I have to say the response to True Crime Story: It Couldn’t Happen Here so far has been very positive, it’s amazing. I can tell just by talking to you that you truly pour your whole heart and soul into this work. What is it like seeing that response and feedback, and realizing you’re truly making a difference?
I cried really hard when Devonia Inman was released from prison cause his mother and father are just such good people and emulate It Couldn’t Happen Here. It could not happen to those people. It should never have happened to those people, it was horrifying. I think the difference between our show and some other shows is that our crew and myself establish personal relationships with the families that we interact with. They’re not fodder for entertainment. These are now people who are part of our circle, and we continually check in on our friends from last year, our friends from this year, you know, we’ve been filming since January, and so this is a show that takes a huge emotional lift and professional lift. We’ve got some of the best documentary filmmakers in the business working on this show and I’m really lucky that I’ve gotten to learn from them. But providing the public with information that has been suppressed is– it’s an important job, but it’s also a lot of work.
So if we can create a framework for our viewership to watch these episodes and say, “Oh my God, that’s what’s happening in that town. It’s the elected officials. It’s the sheriff, the prosecutor, and the judge, who are all kind of obstructing what’s real justice in this situation. How can I apply that to my own community? How can I go out and make sure that the people we’re electing are transparent, are ready to correct their own mistakes?” Somehow in this country, in the judicial system, they have vilified admitting fault and correcting your own work, when I would love it if prosecutors, judges, and sheriffs would make a point of saying, “I can always do better, let’s always double and triple check our work.” That’s what will build public confidence. If a show like ours can help make that change, awesome.
Yeah, and that change is so crucial because you are dealing with human beings and their lives, this is not something you can make a mistake with.
No, these wrongful convictions take at least 15, 20 years to overturn because you are waiting out the careers of the elected officials who put them in prison. In every case, we’ve covered that’s a wrongful conviction, that’s what it is and what’s really frustrating is that I didn’t realize how many people in positions of power were being disbarred or quietly told, “do not come back to this office.” What happens is all the cases they were involved in, even though we know they’re corrupt, they don’t reexamine those cases. If a prosecutor gets disbarred or gets in trouble, they don’t go back and look at 20 years of prosecutions and say, “hold on a second, there’s a pattern here.” Instead, everybody just kind of shakes it off and says, “moving along,” and for the person sitting in prison that knows that they’re innocent, that is torture and we’re better than that.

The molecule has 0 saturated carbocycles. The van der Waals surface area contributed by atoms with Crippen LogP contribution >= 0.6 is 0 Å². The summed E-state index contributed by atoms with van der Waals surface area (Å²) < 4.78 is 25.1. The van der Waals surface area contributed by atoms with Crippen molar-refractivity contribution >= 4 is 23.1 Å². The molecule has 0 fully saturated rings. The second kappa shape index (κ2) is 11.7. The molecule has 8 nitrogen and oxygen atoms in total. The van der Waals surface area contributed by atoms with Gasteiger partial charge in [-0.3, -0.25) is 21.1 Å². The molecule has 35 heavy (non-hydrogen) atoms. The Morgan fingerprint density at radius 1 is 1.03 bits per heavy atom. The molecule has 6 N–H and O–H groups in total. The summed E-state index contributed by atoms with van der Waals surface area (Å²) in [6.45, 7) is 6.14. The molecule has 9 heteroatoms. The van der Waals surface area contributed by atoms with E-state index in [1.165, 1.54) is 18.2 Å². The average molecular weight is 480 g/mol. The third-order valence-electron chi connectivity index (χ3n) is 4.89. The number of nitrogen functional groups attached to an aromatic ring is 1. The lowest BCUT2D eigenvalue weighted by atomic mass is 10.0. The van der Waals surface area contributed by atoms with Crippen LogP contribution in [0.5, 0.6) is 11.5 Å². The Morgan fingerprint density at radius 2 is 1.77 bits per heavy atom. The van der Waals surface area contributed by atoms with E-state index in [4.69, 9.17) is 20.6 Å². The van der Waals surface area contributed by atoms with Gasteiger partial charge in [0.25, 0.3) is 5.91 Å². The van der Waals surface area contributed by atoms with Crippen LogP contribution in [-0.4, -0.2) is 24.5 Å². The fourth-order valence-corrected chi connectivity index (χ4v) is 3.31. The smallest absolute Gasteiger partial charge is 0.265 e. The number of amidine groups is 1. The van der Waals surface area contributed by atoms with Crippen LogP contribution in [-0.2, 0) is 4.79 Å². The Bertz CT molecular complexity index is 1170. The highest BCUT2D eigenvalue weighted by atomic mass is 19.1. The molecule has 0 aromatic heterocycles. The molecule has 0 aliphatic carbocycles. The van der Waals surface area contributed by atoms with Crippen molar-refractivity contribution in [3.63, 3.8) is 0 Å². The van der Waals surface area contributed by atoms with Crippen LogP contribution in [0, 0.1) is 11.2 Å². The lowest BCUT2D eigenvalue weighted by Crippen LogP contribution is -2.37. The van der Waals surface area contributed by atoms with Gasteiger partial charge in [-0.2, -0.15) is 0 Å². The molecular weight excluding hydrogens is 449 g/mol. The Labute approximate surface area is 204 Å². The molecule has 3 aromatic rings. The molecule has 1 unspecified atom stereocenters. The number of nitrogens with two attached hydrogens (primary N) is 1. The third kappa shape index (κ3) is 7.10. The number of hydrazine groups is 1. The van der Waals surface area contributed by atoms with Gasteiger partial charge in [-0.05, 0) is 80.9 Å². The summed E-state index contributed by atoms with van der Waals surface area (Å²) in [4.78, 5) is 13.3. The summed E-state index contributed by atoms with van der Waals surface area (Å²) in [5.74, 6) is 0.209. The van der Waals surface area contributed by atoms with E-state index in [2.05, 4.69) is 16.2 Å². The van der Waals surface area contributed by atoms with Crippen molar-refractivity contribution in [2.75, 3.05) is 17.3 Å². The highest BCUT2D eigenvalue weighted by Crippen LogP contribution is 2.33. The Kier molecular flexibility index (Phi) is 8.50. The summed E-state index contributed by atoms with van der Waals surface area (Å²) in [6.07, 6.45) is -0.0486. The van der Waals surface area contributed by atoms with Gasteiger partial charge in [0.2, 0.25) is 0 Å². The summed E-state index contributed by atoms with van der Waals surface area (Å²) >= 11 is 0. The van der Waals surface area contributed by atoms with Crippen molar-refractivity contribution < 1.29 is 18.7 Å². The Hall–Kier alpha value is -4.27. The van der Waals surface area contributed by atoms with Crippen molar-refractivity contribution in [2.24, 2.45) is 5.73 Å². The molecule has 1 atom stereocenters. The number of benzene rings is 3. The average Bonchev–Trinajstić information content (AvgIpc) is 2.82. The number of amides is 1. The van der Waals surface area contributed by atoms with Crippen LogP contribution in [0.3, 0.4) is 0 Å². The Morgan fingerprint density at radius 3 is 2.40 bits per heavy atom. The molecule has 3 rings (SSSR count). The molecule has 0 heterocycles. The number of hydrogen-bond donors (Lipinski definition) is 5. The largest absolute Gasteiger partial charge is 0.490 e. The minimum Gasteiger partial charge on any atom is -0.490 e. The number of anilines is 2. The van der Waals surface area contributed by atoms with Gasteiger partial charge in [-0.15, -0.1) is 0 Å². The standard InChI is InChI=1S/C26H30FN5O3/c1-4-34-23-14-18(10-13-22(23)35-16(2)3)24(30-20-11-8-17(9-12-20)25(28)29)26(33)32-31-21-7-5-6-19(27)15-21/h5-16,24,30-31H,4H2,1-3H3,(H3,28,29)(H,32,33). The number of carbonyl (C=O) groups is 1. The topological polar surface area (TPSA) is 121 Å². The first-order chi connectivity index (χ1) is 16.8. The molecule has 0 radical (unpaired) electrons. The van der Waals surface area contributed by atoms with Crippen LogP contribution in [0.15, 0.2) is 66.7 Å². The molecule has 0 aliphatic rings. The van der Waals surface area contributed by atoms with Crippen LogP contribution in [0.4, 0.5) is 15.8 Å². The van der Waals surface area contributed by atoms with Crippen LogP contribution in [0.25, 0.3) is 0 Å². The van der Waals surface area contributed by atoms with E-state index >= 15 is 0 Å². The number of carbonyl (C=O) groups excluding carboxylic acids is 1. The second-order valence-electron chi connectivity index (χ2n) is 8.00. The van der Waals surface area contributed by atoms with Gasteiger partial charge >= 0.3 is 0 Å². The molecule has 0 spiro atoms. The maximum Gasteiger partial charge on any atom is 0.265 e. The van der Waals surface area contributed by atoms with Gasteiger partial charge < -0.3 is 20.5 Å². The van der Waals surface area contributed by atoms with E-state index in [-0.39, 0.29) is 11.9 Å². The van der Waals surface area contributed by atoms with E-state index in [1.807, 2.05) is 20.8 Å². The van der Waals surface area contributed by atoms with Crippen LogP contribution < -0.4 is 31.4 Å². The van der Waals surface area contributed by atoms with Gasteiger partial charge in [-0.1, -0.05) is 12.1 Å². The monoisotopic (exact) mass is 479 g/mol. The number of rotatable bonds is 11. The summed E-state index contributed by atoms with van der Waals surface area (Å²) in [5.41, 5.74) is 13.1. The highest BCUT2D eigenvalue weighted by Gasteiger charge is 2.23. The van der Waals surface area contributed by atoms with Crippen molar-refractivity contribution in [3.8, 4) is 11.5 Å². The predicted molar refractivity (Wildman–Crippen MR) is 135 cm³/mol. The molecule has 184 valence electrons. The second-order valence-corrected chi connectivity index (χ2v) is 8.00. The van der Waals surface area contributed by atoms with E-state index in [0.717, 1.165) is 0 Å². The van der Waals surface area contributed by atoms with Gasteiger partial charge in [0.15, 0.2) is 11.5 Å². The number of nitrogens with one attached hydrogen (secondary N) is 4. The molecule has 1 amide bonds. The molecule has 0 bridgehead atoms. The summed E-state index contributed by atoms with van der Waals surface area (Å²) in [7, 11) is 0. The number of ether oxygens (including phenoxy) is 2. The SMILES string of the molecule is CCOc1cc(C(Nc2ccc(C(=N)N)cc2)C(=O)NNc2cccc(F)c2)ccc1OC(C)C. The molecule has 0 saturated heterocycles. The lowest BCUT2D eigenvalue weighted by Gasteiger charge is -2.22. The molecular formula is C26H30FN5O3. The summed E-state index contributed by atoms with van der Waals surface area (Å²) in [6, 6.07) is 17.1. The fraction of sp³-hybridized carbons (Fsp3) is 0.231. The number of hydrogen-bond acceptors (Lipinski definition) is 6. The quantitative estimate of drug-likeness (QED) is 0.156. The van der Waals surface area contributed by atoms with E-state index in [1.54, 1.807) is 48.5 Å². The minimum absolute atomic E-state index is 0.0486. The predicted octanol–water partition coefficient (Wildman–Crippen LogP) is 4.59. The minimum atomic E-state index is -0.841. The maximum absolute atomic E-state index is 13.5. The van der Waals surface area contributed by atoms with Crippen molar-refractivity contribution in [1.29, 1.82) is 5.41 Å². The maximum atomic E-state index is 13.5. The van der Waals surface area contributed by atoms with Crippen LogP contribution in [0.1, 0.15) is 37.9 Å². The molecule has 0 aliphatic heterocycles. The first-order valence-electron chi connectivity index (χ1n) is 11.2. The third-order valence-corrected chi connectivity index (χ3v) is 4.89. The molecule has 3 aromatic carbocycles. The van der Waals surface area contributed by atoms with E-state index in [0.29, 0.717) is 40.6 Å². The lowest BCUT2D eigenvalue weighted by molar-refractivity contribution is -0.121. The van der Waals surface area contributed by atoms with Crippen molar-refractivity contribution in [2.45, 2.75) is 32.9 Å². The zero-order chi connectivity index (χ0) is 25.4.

Lastly, meeting the family members takes it to another level. I can’t imagine that feeling for you. It breaks my heart watching it as a viewer. What is it like adding that personal touch, meeting them, and just creating a story based on their stories rather than reading facts in the newspaper or watching something on TV?
Yeah, I mean, I don’t know how you tell these stories and not do that. What we have learned is that what is in the newspaper is largely influenced by the sheriff’s department, by the prosecutor’s office. If that’s where you’re getting your information, you’re going to be hesitant to critique them because then you lose your resource for the story. So if you’re looking for nuance, if you’re looking for the information, the details that actually tell the story, the family has to be spoken to. I think it’s really important that they’re spoken to with compassion and as a community member.
There was some confusion about how I was gonna be listed on this show when we first started doing it, they were like, “do you want to be the host?” And I’m like, “No, I don’t want to host anything. I’m not an expert. I’m not a journalist. I don’t have a law degree. I’m just a lady from a small town that cares about my town and other towns like it, and has a lot of questions.” So it’s important to me that I speak to those family members as community members, as the kind of people I would see in the diner, at the grocery store, or at the school pickup line. So if we all as viewers can see them in that light as well, I think we can do a lot of good together.